Testifying in a federal trial last week, former Obama administration "car czar" Steven Rattner offered what we see as a reasonable explanation for the government's 2009 decision to require Chrysler Group to shrink its dealer network before advancing more bailout funds, a decision that led to 789 dealers losing their franchises abruptly and without compensation.
Chrysler didn't have to take the deal, Rattner testified. And, we might add, the government didn't have to offer it.
We sympathize with the auto dealers who were among many unfortunate victims of that financial crisis, and we are glad to see them get their day in court a decade later.
But the taxpayers of the United States are probably thankful to hear that in those days when hundreds of billions of federal dollars were being ladled out to unrepentant banks and insurers, someone at the Treasury Department was laying down at least a few conditions before giving more of their money away.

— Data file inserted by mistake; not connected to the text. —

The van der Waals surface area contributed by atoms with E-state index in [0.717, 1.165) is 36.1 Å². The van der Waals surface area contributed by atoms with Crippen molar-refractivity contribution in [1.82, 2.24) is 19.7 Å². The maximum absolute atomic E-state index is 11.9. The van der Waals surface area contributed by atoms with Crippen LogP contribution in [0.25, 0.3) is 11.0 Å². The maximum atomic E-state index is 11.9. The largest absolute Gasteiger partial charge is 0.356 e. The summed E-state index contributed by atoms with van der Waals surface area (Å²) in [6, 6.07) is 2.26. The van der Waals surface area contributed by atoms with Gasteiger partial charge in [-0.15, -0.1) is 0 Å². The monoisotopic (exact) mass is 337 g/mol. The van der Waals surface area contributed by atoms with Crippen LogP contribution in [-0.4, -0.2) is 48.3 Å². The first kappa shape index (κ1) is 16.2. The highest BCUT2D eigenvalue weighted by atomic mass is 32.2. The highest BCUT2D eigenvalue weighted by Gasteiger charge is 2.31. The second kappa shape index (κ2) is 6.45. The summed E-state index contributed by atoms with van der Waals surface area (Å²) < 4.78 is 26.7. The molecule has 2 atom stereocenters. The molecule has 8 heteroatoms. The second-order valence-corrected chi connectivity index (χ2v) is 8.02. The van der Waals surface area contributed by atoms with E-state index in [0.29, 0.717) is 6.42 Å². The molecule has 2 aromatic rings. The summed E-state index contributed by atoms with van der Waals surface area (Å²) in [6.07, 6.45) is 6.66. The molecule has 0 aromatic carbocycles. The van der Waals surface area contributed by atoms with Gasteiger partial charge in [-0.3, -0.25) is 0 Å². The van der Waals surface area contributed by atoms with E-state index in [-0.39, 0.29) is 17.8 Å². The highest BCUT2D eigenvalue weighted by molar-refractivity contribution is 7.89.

Hindsight offers a clear answer, but in 2009, whether Chrysler was worth saving was a disputed question. As long as the Treasury was conflicted about it, it had every right to weigh the taxpayer's interests heavily by imposing those conditions on Chrysler.
If that meant the company's next model had to be named the Dodge Taxpayer, so be it.
The federal government, ever unloved, makes for a convenient target in this case. But dealers who accept franchises agree to hitch their fortunes to the manufacturer they represent, and they must be prepared to stomach the risk of failure.
It's up to the government, as representatives of the taxpayer, to decide whether to bail out a private company, and it's certainly not the government's obligation to make everyone whole.
While a manufacturer was saved, hundreds lost their livelihoods, so there's no way to call the outcome fair. But the real villains in this case are not the hapless bureaucrats who labored to keep the economy functioning. Rather, they are the executives of Daimler and Cerberus and Chrysler Group who weakened a company, drove it into the ground and destroyed the fortunes of their retail partners in the process.
We can't wait for their turn on the stand.